Elite athletes typically have a competitive lifespan of 8 years at the top. It doesn't seem to matter when this 8 years start. Depending on the sport there is some variance, power athletes and athletes in impact sports have shorter competitve spans, skill, strength and endurance longer. In the case of skill strength and endurance the mind is the key.
Now...how old is Lance? It's not like garzelli underperformed at the Giro.
 
I know this is not PC but the depth of the women's field has always been very, very shallow. So freak Longo winning at 50 doesn't surprise me. It's also why watching women's racing is like watching paint dry.
 
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Anonymous

Guest
hmronnow said:
CN: Jeannie Longo claimed her 56th French national title in the time trial championship in St. Brieuc on Thursday. Her victory came 30 years after she took her first blue, white and red jersey on the road back in 1979.

Longo always amazed/puzzled me. how can on rider be so successful for so long? And here I'm not really aluding to doping. a) Her first national titl was in 1979, where supposedly effective blood doping didn't exist, and b) even if she did/do dope, that argument would assume that no other female rider is doping.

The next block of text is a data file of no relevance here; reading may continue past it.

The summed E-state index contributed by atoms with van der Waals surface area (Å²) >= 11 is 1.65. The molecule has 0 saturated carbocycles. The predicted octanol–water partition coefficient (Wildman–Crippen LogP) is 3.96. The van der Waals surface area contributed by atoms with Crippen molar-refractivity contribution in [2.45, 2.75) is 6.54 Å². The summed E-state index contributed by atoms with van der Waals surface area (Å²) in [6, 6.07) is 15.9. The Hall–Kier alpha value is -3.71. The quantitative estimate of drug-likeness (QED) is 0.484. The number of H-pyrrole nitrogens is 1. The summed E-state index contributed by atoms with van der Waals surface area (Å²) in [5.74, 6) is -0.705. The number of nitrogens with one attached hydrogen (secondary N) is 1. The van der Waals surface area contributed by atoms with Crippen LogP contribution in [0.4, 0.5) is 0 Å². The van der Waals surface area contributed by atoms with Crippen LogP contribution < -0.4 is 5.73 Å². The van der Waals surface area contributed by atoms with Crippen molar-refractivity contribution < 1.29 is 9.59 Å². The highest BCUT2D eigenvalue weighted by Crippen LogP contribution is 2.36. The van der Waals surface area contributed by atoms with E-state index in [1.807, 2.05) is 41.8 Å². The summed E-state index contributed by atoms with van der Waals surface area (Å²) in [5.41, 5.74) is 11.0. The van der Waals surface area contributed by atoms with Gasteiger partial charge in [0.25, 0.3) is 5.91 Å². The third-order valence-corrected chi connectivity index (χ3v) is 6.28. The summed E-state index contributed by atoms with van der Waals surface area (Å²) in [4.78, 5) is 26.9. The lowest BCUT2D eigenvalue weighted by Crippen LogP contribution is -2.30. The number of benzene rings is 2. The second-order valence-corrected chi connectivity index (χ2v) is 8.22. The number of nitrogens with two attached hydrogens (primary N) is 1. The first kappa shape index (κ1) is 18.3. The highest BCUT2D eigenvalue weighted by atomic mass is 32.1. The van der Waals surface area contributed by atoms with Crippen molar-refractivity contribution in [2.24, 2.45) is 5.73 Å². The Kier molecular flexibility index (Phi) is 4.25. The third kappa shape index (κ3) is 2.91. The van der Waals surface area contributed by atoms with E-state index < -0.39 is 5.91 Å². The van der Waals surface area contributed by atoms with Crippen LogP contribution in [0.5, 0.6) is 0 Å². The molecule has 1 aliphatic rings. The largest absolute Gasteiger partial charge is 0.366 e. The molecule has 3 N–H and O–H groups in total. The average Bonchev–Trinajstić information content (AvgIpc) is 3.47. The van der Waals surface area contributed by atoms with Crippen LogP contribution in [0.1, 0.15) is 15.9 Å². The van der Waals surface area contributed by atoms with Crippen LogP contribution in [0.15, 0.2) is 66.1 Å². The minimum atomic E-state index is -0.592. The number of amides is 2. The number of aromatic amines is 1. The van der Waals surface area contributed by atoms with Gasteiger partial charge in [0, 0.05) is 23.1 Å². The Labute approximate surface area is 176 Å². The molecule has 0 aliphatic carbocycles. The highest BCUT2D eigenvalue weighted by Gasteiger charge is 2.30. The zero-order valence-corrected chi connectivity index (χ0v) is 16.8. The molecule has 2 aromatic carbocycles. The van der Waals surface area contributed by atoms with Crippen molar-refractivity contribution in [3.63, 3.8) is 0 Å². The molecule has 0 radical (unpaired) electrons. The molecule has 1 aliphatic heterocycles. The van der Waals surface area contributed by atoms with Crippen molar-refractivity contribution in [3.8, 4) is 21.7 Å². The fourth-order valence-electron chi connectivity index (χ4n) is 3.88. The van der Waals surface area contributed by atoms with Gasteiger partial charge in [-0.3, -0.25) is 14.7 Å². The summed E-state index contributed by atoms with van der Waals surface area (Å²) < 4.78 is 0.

The fact remains that a 50 year old woman rode the fastest time. How?
Does this mean that the competition is too weak? I find it hard to believe that in a (cycling) country of the size France has there is not enough female talent to produce som good TTers. But I am more inclined to believe this reasoning than doping.

Any thoughts?
you might find examples in Dave Scott and Mark Allen the two greatest ironman triathlons

http://en.wikipedia.org/wiki/Dave_Scott_(athlete)

http://en.wikipedia.org/wiki/Mark_Allen_(triathlete)
 
Mar 12, 2009
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competition

With all due respect, is there really that much competition? One interesting question- how many competitors in the race were even alive when she won her first title?
 
Mar 12, 2009
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hulkgogan said:
I know this is not PC but the depth of the women's field has always been very, very shallow. So freak Longo winning at 50 doesn't surprise me. It's also why watching women's racing is like watching paint dry.
Sorry for pretty much aping your opinion about the lack of competition. However, I wouldn't necessarily agree with the paint drying comment. 2003 and 2008 world's races and the 2004 Olympic race are some examples where the women's race blew away the men's. I was in Hamilton for the 2003 race- the women's race(almost won by Longo) was great, the men's race was about as bad as bike racing gets.
 
She's a freak of nature, who hasn't lost her desire to race one bit, and her competition is weak.

Joop Z won the World's at 38, and in impressive fashion.

Gilbert Duclos-Lasalle won Paris Roubaix at I believe 38.

Age isn't a huge factor if you are healthy and injury free, and most important you have the desire to win. Take a look at Jack Lalanne, sure the guy is a bit of a huckster with his products, but he is still super fit at 90.